I'm afraid we are no great adventurers, just your regular summerhouse and hotel vacationers, so noting much exciting here. We regularly spend a week or two in Ayvalik during the summer - cold sea, great fish and toast and olives. Bozcaada last year was a treat, but since it was all over the papers and magazines all season long, I am afraid it is becoming too popular for its own good. Years ago we traveled to Kapadokya in winter, and we were spellbound - a fairytale, really. On the other hand, skiing Uludag during bayram is something we did once and swore never to repeat - you spend more time in the lift queue than actually on skis.

What is your preferred characteristic trait of Turks?

Exceptional warmth, hospitality and genuine caring about the other person - family, neighbors, kids, strangers. When my neighbor, who is probably past 70, sends me asure and good-humoredly scolds me for making something for her in return because "we're all family" it warms my heart.

What was the annoying one?
In a way, the same one. It can sometimes turn into a fussiness that makes the rational-minded, sober sort-of-German that I am, cringe. Think "Oh my God, just be sure the little one doesn't catch a cold" (the little one is eight and can barely move because of several layers of clothing plus hat and scarf, while the temperature is 15 degrees above - Celsius, not Fahrenheit mind you). I may be exaggerating a little but you get the general idea. Plus, they can be pretty hung up on national ideas, historical insults and things like that. Then again, a lot of Germans I know will split a restaurant bill down to the penny strictly by who ate what, so who am I to complain about fussiness, right?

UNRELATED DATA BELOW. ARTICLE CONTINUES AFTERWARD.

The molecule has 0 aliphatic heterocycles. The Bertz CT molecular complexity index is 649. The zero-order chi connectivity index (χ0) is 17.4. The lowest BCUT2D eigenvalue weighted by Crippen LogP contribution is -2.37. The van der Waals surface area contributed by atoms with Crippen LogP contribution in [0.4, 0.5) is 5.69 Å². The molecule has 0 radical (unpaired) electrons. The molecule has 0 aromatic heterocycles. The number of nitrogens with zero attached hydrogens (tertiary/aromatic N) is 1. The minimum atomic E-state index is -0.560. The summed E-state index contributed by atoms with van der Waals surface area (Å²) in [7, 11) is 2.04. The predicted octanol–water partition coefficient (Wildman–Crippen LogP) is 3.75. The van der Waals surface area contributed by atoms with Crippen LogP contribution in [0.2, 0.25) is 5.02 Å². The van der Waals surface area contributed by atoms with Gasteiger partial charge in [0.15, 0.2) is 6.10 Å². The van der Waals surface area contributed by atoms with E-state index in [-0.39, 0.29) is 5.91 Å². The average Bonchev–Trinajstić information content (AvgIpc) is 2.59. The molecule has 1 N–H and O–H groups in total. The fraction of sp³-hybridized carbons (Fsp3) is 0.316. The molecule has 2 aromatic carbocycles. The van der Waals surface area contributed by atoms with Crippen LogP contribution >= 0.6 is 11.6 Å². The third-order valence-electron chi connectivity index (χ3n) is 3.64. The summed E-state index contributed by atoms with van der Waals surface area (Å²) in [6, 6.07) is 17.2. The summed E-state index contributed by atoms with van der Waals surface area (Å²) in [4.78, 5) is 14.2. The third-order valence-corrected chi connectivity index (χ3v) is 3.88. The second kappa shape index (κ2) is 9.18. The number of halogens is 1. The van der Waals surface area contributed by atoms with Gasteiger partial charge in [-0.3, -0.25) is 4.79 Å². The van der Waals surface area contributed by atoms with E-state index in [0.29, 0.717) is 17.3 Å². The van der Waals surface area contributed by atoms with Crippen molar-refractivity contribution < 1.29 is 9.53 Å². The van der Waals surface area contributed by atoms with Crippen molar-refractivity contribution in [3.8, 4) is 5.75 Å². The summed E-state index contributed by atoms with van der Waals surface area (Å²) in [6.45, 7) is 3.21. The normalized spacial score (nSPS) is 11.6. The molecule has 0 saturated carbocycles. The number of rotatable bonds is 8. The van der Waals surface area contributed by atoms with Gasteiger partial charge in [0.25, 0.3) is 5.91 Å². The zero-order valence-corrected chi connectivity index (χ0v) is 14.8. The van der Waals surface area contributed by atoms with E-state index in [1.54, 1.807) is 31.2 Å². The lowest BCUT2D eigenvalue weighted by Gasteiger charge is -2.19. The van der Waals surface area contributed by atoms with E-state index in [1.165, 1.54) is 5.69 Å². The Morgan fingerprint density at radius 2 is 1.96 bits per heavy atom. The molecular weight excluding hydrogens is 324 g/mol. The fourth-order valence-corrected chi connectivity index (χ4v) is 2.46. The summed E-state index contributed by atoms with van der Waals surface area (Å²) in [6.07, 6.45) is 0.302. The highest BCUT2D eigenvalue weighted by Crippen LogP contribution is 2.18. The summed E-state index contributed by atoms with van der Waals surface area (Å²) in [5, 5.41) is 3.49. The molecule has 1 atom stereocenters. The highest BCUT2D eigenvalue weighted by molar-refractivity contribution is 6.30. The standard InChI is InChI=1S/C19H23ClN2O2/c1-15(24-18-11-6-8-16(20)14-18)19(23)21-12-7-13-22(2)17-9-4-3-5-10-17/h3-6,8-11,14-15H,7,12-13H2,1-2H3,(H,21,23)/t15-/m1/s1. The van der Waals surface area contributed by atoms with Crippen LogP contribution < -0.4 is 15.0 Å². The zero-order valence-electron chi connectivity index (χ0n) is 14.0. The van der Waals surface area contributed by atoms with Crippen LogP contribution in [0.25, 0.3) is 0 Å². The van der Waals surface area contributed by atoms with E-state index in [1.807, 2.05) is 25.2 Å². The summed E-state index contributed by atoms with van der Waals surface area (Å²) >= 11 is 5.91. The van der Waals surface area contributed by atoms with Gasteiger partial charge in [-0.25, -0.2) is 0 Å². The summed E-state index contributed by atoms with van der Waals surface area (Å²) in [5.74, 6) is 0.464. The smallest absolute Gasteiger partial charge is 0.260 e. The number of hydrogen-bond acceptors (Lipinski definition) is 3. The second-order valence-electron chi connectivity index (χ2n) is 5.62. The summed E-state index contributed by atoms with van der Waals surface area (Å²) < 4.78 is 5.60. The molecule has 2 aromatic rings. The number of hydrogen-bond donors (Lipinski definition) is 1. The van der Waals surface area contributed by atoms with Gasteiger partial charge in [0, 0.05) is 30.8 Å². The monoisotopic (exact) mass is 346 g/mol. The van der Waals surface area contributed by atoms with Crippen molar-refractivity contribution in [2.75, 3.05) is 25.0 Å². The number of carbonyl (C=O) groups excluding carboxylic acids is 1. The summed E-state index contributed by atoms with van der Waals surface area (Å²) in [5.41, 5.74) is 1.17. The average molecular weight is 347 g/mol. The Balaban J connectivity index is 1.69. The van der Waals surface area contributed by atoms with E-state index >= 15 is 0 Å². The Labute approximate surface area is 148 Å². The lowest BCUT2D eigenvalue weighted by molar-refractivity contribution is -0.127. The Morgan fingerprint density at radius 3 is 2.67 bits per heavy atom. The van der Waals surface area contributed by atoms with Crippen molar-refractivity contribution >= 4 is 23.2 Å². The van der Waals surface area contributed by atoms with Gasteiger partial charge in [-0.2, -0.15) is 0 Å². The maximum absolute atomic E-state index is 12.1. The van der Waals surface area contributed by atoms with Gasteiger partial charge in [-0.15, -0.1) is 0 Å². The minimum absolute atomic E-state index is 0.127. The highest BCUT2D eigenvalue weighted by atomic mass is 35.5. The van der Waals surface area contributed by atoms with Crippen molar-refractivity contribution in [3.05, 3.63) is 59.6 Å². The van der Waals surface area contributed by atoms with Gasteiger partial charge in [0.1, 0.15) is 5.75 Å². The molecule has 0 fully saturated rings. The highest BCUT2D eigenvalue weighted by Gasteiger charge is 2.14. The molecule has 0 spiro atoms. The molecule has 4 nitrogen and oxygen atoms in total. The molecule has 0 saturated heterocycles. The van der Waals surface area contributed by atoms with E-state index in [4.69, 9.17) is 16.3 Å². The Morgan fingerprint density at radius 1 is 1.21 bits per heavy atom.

Turkish Cuisine?
I adore a big portion of it - unfortunately, that would be the more fattening bits, like böreks and kebaps, pilavs and manti. Though on second thought, I also love most of the hot vegetable dishes, and fish and meze. Well, actually, I am a fan of almost everything except anything "zeytinyagli" (especially dolma) - to my taste, veggies ought to be either cooked and HOT or cold and RAW. I have been known to secretly microwave my mum-in-law's zetinyagli biber dolmasi (for newcomers: rice-stuffed green peppers in olive oil, to be emphatically eaten cold) so as to enjoy them hot for lunch the day after the big family gathering.

Any suggestion to new comers to Turkey?
Learn as much Turkish as you can at the highest possible speed, it will make a world of difference for your comfort. It's been like this for me, and I probably live in one of the most cosmopolitan neighborhoods in all of Turkey, it must be even more important elsewhere. Also, especially if you are from Europe: learn to delegate whatever you can afford to delegate. Unlike many places back in Germany or Holland (less true for the US), a professional manicure here neither requires an appointment, nor does it cost a fortune, and most importantly, it does not usually make you wish you'd done it yourself because the execution is sloppy. Same goes for carwashes, odd jobs around the house (get a recommendation from someone you trust though on this last one) and then some. Especially important in this respect: if you can afford it at all, consider professional help with things like customs formalities for your stuff, residence permits etc. - the cost is a bargain compared to the time and nerves you have to invest in doing these yourself.

Any suggestion to people planning to visit your region?

Assuming my region to mean greater Istanbul: do come to visit, it's a great place to be. Bring a lot of curiosity and wonder (for the sights) and patience (for the traffic) and you should be fine. If you expect more modern urban chaos and less 1001 night you'll be surprised how much of the latter you'll still encounter. Whenever we want to feel like a tourist in what has now become "our" city again, we spend a Saturday morning at the Grand Bazaar and/or the Egyptian Bazaar (Spice Bazaar) - they still are a different world.




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Latest comments about this article

 By Peter Starr  25.12.2013

Dear Anke, Would you be interested in work involving German into English translation for Prof. Fuat Sezgin? Saygilarimla. Dr. Peter Starr [email protected] Fuat Sezgin Research Institute for the History of Science in Islam

Would you like to add your comment about this article? Click here!